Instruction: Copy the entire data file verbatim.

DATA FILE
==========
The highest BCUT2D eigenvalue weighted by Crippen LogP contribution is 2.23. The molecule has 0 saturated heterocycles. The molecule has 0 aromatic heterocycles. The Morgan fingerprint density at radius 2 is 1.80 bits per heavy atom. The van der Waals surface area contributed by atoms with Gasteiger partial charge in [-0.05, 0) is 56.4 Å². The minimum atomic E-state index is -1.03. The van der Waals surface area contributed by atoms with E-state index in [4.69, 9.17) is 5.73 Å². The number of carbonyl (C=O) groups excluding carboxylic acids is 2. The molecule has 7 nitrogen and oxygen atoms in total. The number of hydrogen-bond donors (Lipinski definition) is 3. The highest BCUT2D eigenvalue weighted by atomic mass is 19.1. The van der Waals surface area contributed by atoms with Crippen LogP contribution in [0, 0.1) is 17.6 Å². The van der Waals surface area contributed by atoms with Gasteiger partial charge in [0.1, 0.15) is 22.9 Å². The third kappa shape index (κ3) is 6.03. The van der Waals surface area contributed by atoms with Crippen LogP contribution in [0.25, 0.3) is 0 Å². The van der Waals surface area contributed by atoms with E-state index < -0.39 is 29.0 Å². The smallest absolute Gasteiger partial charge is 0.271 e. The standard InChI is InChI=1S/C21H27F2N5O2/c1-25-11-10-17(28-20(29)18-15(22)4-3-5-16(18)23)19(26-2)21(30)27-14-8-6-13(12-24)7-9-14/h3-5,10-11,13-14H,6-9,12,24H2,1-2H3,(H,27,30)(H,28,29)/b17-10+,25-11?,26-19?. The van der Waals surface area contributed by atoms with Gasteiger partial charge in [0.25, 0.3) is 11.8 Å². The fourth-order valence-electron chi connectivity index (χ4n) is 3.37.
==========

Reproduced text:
The highest BCUT2D eigenvalue weighted by Crippen LogP contribution is 2.23. The molecule has 0 saturated heterocycles. The molecule has 0 aromatic heterocycles. The Morgan fingerprint density at radius 2 is 1.80 bits per heavy atom. The van der Waals surface area contributed by atoms with Gasteiger partial charge in [-0.05, 0) is 56.4 Å². The minimum atomic E-state index is -1.03. The van der Waals surface area contributed by atoms with E-state index in [4.69, 9.17) is 5.73 Å². The number of carbonyl (C=O) groups excluding carboxylic acids is 2. The molecule has 7 nitrogen and oxygen atoms in total. The number of hydrogen-bond donors (Lipinski definition) is 3. The highest BCUT2D eigenvalue weighted by atomic mass is 19.1. The van der Waals surface area contributed by atoms with Crippen LogP contribution in [0, 0.1) is 17.6 Å². The van der Waals surface area contributed by atoms with Gasteiger partial charge in [0.1, 0.15) is 22.9 Å². The third kappa shape index (κ3) is 6.03. The van der Waals surface area contributed by atoms with Crippen LogP contribution in [0.25, 0.3) is 0 Å². The van der Waals surface area contributed by atoms with E-state index < -0.39 is 29.0 Å². The smallest absolute Gasteiger partial charge is 0.271 e. The standard InChI is InChI=1S/C21H27F2N5O2/c1-25-11-10-17(28-20(29)18-15(22)4-3-5-16(18)23)19(26-2)21(30)27-14-8-6-13(12-24)7-9-14/h3-5,10-11,13-14H,6-9,12,24H2,1-2H3,(H,27,30)(H,28,29)/b17-10+,25-11?,26-19?. The van der Waals surface area contributed by atoms with Gasteiger partial charge in [0.25, 0.3) is 11.8 Å². The fourth-order valence-electron chi connectivity index (χ4n) is 3.37.